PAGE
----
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Brittney A. Luc, Adam S. Lepley, Michael A. Tevald, Phillip A. Gribble, Donald B. White and Brian G. Pietrosimone

Context:

Alterations in corticomotor excitability are observed in a variety of patient populations, including the musculature surrounding the knee and ankle after joint injury. Active motor threshold (AMT) and motor-evoked-potential (MEP) amplitudes elicited through transcranial magnetic stimulation (TMS) are outcome measures used to assess corticomotor excitability and have been deemed reliable in upper-extremity musculature. However, there are few studies assessing the reliability of TMS measures in lower-extremity musculature.

Objective:

To determine the intersession reliability of AMT and MEP amplitudes over 14 and 28 d in the quadriceps and fibularis longus (FL).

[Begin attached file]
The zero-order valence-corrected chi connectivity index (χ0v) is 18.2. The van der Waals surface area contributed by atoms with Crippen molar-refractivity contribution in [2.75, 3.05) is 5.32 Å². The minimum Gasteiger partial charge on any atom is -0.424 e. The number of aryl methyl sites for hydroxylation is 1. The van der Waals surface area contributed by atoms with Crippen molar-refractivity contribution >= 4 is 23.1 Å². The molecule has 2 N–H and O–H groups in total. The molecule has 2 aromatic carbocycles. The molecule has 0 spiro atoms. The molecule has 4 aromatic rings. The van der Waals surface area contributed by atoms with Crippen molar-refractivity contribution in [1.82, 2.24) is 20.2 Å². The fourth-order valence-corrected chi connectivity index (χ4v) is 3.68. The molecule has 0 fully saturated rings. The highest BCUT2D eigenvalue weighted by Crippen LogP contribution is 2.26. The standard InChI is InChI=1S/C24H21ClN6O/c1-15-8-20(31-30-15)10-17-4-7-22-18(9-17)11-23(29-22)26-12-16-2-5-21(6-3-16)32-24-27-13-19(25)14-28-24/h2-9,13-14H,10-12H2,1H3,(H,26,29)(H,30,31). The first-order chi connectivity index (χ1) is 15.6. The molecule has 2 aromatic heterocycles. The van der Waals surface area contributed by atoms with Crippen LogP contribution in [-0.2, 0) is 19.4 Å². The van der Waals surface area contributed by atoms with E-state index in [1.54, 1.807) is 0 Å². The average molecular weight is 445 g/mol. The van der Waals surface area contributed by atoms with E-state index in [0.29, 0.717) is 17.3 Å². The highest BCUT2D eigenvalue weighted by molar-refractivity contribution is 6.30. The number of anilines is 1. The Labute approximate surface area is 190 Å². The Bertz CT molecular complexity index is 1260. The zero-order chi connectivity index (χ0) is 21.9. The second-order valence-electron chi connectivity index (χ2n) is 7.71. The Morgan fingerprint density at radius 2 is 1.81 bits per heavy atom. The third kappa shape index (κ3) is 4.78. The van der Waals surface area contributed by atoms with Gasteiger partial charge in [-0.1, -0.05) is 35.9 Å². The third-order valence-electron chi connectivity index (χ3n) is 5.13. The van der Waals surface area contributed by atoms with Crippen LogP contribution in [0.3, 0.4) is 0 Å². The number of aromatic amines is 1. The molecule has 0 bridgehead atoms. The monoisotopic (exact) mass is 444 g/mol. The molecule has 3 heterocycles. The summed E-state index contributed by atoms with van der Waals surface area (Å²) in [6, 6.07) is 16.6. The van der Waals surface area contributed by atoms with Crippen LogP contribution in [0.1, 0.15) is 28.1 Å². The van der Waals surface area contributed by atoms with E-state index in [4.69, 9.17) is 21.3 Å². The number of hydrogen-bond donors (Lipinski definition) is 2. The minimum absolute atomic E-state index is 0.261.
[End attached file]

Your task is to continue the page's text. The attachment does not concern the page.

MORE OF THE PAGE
Design:

Descriptive laboratory study.

Setting:

University laboratory

Participants:

20 able-bodied volunteers (10 men, 10 women; 22.35 ± 2.3 y, 1.71 ± 0.11 m, 73.61 ± 16.77 kg).

Main Outcome Measures:

AMT and MEP amplitudes were evaluated at 95%, 100%, 105%, 110%, 120%, 130%, and 140% of AMT in the dominant and nondominant quadriceps and FL. Interclass correlation coefficients (ICCs) were used to assess reliability for absolute agreement and internal consistency between baseline and 2 follow-up sessions at 14 and 28 d postbaseline. Each ICC was fit with the best-fit straight line or parabola to smooth out noise in the observations and best determine if a pattern existed in determining the most reliable MEP value.

Results:

All muscles yielded strong ICCs between baseline and both time points for AMT. MEPs in both the quadriceps and FL produced varying degrees of reliability, with the greatest reliability demonstrated on day 28 at 130% and 140% of AMT in the quadriceps and FL, respectively. The dominant FL muscle showed a significant pattern; as TMS intensity increased, MEP reliability increased.

Conclusion:

TMS can be used to reliably identify corticomotor alterations after therapeutic interventions, as well as monitor disease progression.